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you proceed: you know your late father was no friend to speculation, and you know too the thousands whom it has ruined.'
"You may depend upon it that I will never be one of them (cried he), since I shall not venture deeply.' He soon took his leave, and I thought no more of our conversation; but, alas! I had soon reason to recollect it. He had obtained money from different people, under the pretence of laying it out to advantage, and he quitted England in a few months, taking with him every shilling that he had thus iniquitously raised.
"This intelligence was to me like a thunder-clap; scarcely could I believe it possible that a man, of whose probity I had always thought so highly, should be so dreadfully depraved. If in a moment of folly he had rashly speculated, and lost, dreadful as the consequence · would have been to me, I could have forgiven him; but this settled plan to
impose upon the confidence of the unwary, proved him to possess the blackest, and the most insensible of hearts.
"It was some time before I was sensible of the extent of my misfortune. I knew indeed that I had lost my fortune, but I knew not, that with it I had also lost my friends. The behaviour of the Misses Cheslyn grew gradually colder; even Harriet, whom I loved with the affection of a sister, and whose regard I had every reason to believe was reciprocal, treated me with a kind of haughty civility, that at once mortified my pride and deeply wounded. my heart.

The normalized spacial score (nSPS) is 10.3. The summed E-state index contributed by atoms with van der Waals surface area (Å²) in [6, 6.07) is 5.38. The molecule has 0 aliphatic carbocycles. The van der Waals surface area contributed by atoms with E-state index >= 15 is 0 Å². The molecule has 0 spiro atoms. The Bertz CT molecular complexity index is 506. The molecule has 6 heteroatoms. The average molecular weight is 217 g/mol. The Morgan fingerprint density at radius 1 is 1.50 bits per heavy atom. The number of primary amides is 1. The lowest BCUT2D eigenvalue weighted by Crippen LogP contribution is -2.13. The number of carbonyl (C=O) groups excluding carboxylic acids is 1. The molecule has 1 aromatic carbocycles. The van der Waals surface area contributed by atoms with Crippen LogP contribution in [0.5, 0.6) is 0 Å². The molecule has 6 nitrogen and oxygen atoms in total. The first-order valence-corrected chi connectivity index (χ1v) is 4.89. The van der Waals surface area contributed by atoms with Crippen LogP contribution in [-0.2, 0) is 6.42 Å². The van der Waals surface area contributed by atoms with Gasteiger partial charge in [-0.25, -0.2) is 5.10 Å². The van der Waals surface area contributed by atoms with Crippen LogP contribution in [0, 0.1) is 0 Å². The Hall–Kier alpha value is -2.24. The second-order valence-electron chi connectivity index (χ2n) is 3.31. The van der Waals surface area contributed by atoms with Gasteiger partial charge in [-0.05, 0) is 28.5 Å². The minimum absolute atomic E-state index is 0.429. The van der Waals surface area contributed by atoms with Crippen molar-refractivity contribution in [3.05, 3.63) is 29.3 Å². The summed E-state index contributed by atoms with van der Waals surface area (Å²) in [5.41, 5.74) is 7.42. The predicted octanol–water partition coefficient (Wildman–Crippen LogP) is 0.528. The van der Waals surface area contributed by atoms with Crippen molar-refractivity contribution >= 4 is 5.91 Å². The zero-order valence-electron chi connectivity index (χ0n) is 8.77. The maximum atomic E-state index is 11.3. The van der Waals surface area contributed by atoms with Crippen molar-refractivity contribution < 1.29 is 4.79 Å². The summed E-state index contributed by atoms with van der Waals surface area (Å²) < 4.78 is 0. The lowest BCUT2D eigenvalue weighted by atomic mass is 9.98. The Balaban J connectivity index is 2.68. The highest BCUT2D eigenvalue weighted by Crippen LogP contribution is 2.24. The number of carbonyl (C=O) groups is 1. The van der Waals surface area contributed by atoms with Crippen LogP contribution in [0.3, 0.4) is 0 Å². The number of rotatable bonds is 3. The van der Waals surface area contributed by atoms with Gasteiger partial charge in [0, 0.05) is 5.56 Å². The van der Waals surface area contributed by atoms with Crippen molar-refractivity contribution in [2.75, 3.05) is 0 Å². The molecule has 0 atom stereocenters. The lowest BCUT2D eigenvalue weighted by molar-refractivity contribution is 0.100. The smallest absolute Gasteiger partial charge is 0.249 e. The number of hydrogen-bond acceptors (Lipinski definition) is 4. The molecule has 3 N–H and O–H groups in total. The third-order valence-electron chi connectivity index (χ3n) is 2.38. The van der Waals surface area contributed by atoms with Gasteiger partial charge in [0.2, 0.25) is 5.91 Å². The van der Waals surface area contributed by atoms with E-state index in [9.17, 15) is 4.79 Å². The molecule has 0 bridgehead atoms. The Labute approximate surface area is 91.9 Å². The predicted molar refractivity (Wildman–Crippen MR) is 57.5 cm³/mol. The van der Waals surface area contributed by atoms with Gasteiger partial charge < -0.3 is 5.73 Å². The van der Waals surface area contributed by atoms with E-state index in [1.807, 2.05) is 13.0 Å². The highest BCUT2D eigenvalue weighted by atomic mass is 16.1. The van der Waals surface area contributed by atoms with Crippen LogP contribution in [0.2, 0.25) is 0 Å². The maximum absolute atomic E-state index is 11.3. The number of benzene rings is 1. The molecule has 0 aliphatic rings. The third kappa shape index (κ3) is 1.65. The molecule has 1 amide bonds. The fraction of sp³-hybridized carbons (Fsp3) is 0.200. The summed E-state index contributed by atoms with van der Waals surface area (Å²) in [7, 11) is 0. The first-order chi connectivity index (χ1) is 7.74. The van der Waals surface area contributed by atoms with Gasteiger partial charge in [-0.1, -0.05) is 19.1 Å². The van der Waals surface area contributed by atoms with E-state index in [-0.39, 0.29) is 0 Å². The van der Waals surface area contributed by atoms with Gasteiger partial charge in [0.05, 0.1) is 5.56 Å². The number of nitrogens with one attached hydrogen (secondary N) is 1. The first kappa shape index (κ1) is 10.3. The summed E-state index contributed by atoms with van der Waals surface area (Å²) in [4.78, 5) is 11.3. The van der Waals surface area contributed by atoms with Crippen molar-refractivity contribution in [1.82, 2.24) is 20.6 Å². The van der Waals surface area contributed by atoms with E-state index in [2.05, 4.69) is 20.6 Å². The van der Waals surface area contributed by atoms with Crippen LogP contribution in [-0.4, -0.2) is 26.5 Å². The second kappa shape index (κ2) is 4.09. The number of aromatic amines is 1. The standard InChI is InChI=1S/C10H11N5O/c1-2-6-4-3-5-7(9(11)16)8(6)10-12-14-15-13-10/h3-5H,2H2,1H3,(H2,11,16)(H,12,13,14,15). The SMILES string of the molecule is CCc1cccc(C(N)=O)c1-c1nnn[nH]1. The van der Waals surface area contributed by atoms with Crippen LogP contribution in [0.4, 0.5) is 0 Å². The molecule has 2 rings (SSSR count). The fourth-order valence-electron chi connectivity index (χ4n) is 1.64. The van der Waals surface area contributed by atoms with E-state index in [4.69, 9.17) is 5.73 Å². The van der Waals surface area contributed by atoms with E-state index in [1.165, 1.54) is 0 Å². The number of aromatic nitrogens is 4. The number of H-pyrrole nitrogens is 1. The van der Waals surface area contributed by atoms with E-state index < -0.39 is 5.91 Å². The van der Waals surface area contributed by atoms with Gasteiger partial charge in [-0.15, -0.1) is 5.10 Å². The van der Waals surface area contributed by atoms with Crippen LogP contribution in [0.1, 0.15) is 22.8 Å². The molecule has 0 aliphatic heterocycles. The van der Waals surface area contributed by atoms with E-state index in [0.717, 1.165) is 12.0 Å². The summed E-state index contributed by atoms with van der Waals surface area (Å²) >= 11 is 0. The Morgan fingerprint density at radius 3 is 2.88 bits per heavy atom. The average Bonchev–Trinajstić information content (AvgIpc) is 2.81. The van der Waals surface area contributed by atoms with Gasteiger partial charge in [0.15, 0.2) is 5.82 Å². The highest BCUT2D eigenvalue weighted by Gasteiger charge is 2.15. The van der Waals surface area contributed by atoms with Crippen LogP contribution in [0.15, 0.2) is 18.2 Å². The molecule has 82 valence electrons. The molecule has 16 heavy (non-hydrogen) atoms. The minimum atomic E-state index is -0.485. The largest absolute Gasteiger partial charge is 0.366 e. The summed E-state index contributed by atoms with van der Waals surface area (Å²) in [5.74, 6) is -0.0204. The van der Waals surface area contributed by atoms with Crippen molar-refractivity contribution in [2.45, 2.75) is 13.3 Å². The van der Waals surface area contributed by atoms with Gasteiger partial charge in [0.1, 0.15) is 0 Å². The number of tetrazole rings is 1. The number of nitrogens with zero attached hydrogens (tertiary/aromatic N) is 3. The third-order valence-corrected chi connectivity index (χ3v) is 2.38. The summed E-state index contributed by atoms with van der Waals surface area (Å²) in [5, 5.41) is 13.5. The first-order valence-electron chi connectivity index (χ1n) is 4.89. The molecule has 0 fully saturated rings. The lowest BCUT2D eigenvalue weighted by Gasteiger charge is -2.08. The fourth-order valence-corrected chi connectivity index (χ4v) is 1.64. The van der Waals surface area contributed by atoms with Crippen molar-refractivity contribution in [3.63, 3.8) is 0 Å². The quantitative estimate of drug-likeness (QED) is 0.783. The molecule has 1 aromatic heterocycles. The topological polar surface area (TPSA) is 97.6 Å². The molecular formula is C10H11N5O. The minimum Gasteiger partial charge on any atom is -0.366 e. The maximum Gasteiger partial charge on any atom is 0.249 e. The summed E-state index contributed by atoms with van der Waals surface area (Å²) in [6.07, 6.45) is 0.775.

"I cannot describe to your lordship the variety of trivial slights which for months I was forced to endure in silence, since I had no friends to whom. I could fly for kinder treatment. I was now looked upon, by all the visitors of the family, as the humble companion of the Misses Cheslyn, and I was indeed literally their companion, fore
they never suffered me to be a moment out of their presence. The behaviour of their father was, however, still unchanged; and his friendship, and the politeness with which he treated me, softened in some degree the misery of my situation.
"FROM being of an open and cheerful temper, I gradually became reserved and silent. One day that Miss Cheslyn was rallying me on the change, with more flippancy than wit or good manners, my spirits were so oppressed by a variety of painful recollections, that I hastily quitted the room, and retired to the garden to indulge those tears that I could not suppress.
"I entered a small temple, where I sometimes sat with my work, and supposing myself wholly unobserved, gave a loose to the grief and indigna
tion that swelled my heart almost to
"Absorbed in tears, I did not perceive that any one had entered, till I was roused by the voice of Sir Charles.
"Dearest Miss Dudley (said he), let me beseech you not to suffer the levity of a thoughtless girl thus to affect your spirits.'
"I hastily dried my eyes, and tried to speak, but I could not articulate, and he continued.
"I have long seen, with regret, that your situation in my family is not a happy one; my daughters are not as sensible as I could wish of
your merits; and even if they were, you are not formed for a life of dependance; how happy should I be in inducing you to exchange it for one of freedom and affluence.'
"I gazed at him in silence; for tho his words were equivocal, I was unwilling to understand them in the light of an insult, or to suppose that a man,